“Yeah, it’s fine…” Then he gave me a crafty look. “Hey, are you ready for this?”
In an instant, he pulled himself to the edge of his chair, stood straight up and grabbed a tall metal pole that held his feeding tube and bag of formula.
“Wow Dad. You are doing better!”
“Yep, I told you.” He replied with a bit of a knowing smirk.
That look was his favorite way to joke with me. When I was a little girl he’d say ‘I know something that you don’t.’ I’d asked him what and after a little ‘Heh, heh, heh…’ under his breath, he’d show me a bug in his hand or tell me a joke. By now, I would giggle automatically as soon as he gave me that sly smile. Dad still liked to throw in the Heh, heh, heh — or sometimes I would. It never failed to make us both laugh.
Dad slid his feet along the linoleum tiles and pushed the pole with wheels in front of him for support. It was a miracle to watch him walk just that little bit to the bathroom. I was thrilled. So was he. As he returned to his chair, I could see the pride in his face.
“Oh Dad, you are doing so well. I can’t believe it!”
“Yeah, not bad, huh?” He pushed himself deep into the recliner and maneuvered the pole around my dog, who had stretched herself out full length on the floor. Dad took a moment to check his belly and make sure the feeding tube was not pulling loose under his sweater. Then he covered himself again and I saw his smile fade.
“Do the nurses know you’re walking on your own?”
“No, but don’t tell them… Bunch of jokers.” His frustration clear in his voice. “They keep telling me to wait for them to go to the bathroom. But they never come in time.”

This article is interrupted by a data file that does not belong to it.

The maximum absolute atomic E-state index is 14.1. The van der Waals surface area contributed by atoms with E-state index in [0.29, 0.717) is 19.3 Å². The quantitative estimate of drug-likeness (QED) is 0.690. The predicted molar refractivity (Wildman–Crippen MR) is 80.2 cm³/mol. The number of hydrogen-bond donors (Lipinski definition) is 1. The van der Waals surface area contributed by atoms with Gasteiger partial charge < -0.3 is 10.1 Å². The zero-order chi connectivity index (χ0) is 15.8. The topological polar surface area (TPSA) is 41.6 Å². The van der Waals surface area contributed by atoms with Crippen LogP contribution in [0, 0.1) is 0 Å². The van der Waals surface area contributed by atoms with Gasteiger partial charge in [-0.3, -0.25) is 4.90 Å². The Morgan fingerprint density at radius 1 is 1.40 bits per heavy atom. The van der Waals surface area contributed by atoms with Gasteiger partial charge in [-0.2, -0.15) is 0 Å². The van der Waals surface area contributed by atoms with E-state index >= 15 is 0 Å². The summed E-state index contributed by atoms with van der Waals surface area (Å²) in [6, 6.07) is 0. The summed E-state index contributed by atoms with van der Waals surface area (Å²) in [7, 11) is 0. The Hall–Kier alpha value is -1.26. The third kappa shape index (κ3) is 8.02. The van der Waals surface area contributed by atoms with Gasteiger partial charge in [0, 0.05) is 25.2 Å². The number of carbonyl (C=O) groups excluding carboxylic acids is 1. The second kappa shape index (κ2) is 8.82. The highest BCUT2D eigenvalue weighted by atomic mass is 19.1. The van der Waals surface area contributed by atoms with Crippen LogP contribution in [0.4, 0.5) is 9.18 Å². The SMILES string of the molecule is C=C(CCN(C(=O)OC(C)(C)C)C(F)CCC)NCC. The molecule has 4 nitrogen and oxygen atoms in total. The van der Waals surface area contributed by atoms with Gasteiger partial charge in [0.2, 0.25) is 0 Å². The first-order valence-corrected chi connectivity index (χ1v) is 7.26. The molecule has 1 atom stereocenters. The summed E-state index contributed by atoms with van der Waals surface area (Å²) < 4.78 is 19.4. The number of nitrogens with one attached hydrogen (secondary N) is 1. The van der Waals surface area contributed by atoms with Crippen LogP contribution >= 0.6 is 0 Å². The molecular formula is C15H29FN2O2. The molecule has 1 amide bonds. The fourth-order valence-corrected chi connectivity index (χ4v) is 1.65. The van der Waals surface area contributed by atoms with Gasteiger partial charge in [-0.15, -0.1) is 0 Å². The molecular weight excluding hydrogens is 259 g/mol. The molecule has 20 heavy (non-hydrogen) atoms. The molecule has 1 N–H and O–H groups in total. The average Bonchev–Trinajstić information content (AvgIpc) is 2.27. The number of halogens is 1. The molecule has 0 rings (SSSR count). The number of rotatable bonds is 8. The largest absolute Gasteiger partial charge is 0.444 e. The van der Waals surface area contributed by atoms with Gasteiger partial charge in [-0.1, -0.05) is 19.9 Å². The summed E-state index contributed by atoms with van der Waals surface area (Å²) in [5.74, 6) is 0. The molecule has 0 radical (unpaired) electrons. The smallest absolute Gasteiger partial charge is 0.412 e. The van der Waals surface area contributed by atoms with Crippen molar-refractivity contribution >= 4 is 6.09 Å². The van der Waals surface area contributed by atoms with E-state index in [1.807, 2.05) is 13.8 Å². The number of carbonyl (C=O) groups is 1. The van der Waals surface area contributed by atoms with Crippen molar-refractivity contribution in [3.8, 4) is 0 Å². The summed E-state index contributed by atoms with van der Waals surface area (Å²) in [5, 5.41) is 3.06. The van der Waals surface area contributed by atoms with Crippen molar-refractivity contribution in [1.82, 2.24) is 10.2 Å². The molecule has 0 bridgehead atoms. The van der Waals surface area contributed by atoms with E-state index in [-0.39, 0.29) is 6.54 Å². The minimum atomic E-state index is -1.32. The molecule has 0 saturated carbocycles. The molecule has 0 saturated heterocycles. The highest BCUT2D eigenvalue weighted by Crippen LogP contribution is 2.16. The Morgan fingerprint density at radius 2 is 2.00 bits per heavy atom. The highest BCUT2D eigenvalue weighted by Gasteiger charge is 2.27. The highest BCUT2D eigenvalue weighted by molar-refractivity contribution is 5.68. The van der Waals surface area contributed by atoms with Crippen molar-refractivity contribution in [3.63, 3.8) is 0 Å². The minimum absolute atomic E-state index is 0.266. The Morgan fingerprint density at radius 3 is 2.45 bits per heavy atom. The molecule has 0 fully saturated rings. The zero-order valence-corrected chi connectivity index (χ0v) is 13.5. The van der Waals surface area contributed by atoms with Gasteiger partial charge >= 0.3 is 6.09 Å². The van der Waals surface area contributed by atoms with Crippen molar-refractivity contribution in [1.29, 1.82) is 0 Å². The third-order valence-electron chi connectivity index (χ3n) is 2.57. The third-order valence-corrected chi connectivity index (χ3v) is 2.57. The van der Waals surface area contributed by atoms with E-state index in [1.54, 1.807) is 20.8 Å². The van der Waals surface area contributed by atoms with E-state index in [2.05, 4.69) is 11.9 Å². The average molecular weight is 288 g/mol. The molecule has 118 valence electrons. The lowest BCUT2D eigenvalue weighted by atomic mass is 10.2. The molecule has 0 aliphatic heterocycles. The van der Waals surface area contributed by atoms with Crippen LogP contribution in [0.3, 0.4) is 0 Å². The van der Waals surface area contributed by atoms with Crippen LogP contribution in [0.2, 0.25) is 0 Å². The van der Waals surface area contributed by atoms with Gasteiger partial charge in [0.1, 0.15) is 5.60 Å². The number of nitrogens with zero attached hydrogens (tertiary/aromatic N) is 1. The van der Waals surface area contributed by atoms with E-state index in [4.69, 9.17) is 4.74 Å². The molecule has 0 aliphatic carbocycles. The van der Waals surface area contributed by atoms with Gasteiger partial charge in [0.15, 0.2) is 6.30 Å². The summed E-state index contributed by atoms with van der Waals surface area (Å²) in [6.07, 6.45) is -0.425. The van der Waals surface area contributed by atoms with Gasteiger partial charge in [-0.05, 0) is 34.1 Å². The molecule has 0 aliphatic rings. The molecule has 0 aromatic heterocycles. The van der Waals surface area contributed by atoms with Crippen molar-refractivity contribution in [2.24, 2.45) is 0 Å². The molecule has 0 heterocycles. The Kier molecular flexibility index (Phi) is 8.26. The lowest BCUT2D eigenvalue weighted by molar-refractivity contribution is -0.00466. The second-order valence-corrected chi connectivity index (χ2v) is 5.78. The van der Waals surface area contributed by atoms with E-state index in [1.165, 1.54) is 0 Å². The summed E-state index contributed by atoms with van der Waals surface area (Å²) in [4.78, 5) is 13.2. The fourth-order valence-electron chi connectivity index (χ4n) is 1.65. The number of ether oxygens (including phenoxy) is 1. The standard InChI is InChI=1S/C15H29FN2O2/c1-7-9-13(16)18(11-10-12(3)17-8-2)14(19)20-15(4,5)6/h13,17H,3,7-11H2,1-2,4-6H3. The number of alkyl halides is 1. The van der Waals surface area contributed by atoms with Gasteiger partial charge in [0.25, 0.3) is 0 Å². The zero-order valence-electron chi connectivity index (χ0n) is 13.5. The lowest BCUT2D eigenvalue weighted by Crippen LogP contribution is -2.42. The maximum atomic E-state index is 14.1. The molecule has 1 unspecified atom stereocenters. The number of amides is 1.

“Well, should you be using your walker?”
He waved me off with a decisive and somewhat conspiratorial look:
Don’t worry, I got this. Don’t screw this up for me, kid.
I read his meaning and relented. “O.K., but please be careful. Get them to help you if you need it.”
“I will, I will.” He said, but another wave of his hand told me he had no intention of doing so. Then he looked up at me, his eyes filled with the same dark look he had when I first arrived.
“I want you to do something for me.” He spoke more quietly, but with the same determination.
“I want you to take those pictures home.”
“You do? But I thought you liked them?”
“I do, I do. I love them, but I don’t want them here.” Immediately, I knew why.
My heart sank.
“Why, did something happen?”
“Yeah. This guy came in yesterday. I don’t know who he was exactly. He was with one of the attendants. He was standing there by the dresser and looking at my pictures. Then he pointed at one and asked me ‘Who are these people?’”
“What do you mean? What picture was he pointing at?”
“The one of you and me and your Mom.”
Truthfully, I didn’t have to ask. I knew immediately it was the picture of my Father with his light skinned daughter and white wife. This was the real reason I had been nervous about bringing that photo in. You never knew how people would react.
“Well did he say anything to you about it?”
“No, he just asked me who it was. But the way he said it, you know, like he was demanding to know.”
“Well, what did you tell him?”
“I just said it was family. He wanted to know more, but I wouldn’t tell him.” Dad was angry, but he was also afraid. It wasn’t just a question, it was a threat.